An hour after the blizzard warning took affect Saturday night, when even the Madison bus system threw up its hands, a crowd of people were braving their way into the Wisconsin Union Theater, stamping the snow off by the door.
"We are starting a journey here," said Willie Ney, executive director of the UW-Madison's Office of Multicultural Arts Initiative, to the excited crowd. Clearly he was speaking figuratively, but it had already been somewhat of a journey for those who braved inclement weather to come to the Youth Speaks -- Wisconsin Poetry Slam Finals, which also marked the beginning of the Line Breaks series hosted on campus by artist-in-residence Marc Bamuthi Joseph.
If a major critique of Madison is its penchant for public preaching to the proselytized, then the Wisconsin Union Theater, where so often Madison liberal-speak is spoken to a crowd who knows, agrees, and could nearly complete the sentences of the speaker, is clearly a guilty space.
Something else came down from on that high stage Saturday night, however, as it, pulpit-free, was overtaken by an entirely new group of sermonizers. They were young -- most were only freshman or juniors in high school -- but confident, and while the rhymes employed by some allowed for a guess at what was coming next, the sermons never failed to surprise. High-minded social issues were brought down to a closer level, made concrete through personal experience.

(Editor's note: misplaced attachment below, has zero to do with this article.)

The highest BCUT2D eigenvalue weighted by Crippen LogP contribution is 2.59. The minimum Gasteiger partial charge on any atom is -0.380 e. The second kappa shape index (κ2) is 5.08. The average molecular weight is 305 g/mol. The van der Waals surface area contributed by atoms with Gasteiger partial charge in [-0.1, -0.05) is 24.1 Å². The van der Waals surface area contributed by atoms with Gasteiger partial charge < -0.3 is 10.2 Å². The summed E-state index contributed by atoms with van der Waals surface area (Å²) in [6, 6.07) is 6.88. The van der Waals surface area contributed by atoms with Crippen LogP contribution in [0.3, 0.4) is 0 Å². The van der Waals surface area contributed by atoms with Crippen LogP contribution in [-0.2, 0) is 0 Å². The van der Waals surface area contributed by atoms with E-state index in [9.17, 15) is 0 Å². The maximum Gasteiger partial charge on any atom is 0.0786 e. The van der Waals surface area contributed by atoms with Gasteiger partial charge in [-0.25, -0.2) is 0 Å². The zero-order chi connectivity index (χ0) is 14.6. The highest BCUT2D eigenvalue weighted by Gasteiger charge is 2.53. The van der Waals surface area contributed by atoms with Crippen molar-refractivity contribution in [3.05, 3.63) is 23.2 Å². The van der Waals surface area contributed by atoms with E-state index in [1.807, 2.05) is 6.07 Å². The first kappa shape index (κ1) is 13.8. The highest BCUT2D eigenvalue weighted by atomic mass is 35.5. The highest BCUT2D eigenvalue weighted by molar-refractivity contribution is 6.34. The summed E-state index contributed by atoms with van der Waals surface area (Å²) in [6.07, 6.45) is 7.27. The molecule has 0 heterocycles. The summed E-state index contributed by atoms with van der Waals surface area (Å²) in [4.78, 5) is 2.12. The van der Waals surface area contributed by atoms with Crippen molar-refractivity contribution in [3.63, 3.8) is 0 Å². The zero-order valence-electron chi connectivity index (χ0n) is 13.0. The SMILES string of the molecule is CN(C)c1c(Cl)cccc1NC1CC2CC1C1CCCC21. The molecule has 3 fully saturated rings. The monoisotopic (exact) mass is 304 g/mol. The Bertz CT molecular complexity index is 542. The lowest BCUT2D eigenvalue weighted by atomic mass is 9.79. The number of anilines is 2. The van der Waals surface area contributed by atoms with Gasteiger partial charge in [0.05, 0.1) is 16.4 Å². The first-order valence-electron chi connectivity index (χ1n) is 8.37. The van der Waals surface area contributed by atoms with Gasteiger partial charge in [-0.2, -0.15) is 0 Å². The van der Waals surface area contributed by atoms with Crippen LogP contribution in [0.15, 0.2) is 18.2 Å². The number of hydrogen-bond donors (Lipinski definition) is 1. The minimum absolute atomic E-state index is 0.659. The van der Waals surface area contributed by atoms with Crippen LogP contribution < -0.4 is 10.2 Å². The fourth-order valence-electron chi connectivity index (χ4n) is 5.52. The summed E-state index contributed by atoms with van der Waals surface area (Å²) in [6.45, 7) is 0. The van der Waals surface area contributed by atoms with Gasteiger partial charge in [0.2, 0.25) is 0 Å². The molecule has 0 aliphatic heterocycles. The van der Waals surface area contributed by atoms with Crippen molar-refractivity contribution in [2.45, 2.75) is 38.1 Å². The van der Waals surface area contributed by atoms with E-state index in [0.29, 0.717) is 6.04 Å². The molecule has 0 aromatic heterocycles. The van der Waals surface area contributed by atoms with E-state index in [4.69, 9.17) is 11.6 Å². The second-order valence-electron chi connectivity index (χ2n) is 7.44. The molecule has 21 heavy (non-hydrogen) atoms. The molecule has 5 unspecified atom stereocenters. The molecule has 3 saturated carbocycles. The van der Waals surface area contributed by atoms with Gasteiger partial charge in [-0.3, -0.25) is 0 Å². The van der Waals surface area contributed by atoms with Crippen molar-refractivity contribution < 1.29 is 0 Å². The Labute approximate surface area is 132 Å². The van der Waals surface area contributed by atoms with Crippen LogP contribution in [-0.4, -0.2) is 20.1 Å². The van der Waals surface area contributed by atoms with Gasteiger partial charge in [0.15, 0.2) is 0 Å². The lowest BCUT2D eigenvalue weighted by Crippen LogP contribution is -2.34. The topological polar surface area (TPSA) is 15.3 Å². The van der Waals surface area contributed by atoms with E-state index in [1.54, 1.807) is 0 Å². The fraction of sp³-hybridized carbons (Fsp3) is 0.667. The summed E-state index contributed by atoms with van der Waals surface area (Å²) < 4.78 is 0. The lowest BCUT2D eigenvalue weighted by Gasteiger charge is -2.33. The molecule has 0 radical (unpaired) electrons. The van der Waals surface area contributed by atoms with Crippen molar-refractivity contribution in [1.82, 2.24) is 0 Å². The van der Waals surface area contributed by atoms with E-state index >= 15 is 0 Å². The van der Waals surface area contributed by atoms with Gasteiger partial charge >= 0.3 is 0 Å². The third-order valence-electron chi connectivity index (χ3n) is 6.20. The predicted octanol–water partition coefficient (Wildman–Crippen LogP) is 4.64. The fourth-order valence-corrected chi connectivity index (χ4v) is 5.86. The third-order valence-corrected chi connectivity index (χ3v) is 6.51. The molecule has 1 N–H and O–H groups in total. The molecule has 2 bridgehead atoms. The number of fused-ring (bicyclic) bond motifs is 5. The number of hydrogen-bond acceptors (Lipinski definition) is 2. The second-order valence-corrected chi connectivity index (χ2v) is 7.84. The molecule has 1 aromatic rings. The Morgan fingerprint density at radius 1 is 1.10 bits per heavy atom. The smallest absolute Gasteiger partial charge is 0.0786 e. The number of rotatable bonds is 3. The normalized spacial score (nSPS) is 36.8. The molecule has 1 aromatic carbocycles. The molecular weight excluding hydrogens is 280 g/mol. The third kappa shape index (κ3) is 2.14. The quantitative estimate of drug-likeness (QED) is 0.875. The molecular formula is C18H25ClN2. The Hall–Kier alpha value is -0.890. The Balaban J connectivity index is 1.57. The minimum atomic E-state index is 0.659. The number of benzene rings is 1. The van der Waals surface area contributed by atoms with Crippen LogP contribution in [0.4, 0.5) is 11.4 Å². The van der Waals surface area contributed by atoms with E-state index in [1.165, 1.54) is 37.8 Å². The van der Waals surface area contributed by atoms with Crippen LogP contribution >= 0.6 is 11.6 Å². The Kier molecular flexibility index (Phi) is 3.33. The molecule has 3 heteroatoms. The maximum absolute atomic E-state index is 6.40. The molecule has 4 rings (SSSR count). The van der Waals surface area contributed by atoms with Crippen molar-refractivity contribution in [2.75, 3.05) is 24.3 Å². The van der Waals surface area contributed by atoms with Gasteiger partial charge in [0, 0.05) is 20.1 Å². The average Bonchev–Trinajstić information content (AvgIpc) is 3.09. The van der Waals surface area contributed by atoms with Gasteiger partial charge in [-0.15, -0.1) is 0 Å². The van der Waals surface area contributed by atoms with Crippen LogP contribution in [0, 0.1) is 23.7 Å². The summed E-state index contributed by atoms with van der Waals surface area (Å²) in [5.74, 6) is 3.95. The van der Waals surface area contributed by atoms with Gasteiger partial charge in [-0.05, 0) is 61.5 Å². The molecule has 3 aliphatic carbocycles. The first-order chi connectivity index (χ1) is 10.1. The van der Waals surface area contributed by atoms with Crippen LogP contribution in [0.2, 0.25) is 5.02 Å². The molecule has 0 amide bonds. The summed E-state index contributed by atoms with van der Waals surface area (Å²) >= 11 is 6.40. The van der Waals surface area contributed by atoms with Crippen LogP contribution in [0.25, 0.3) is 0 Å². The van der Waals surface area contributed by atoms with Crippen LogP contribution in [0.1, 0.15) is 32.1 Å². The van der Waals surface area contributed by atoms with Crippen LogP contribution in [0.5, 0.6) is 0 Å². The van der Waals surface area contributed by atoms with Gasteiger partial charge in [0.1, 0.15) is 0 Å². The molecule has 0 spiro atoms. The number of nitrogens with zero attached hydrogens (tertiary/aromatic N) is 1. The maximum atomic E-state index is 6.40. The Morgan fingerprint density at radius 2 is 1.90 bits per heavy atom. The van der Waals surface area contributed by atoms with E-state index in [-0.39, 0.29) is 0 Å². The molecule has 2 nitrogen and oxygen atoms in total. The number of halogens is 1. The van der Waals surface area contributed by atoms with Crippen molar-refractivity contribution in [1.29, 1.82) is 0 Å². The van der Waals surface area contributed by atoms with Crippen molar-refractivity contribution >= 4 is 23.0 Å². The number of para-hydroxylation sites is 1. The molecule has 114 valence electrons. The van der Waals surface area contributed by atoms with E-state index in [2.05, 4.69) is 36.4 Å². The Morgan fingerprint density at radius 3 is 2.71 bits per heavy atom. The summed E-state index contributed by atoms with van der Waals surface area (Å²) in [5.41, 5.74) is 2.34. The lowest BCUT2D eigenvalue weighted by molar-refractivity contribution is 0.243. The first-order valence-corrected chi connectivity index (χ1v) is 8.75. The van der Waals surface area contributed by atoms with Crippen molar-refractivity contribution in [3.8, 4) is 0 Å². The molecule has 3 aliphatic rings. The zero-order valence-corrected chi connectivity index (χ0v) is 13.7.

And if a major critique of spoken word is its dogmatic swagger, prescribed rhythm and pedagogical subject matter, then young, inexperienced poets are clearly not safe from the scorn, as they often embody the spoken word stereotype, dropping revolutionary names like they were going out of style, while wearing their faces blazoned across baggy T-shirts.
However, not once did the 13 young poets who made it through to the finals Saturday night invoke the name of some romantic radical. Those poets who did occasionally slip into the drone of the pat spoken-word piece did not linger there long, coming out of the redundancy quickly with piercingly insightful lines and images that elicited an "oh word!" exclamation from their fellow schoolmates and a long, pleased "hmmm" from the adults in the crowd.
The line-up of judges, including author Jeff Chang among others, were tough but consistent, and only seven finalists made it through to the second round. While the atmosphere was supportive -- those who faltered were quickly bolstered by a cry from the crowd, "you got it, you got it" -- it was a competition in the end. Carlo, a junior at Madison West, Charlie, a sophomore at La Follette, and Mercedes, a sophomore from Middleton High, brought back-to-back impassioned performances and were the eventual three that will continue on to the Brave New Voices National youth poetry slam this summer.
"A poet has to spit what a poet has to spit," said Charlie before he launched into his last piece. If, like the poet, a preacher must preach, than let them take some cues from the youth -- they can speak it equally well, and to a beat.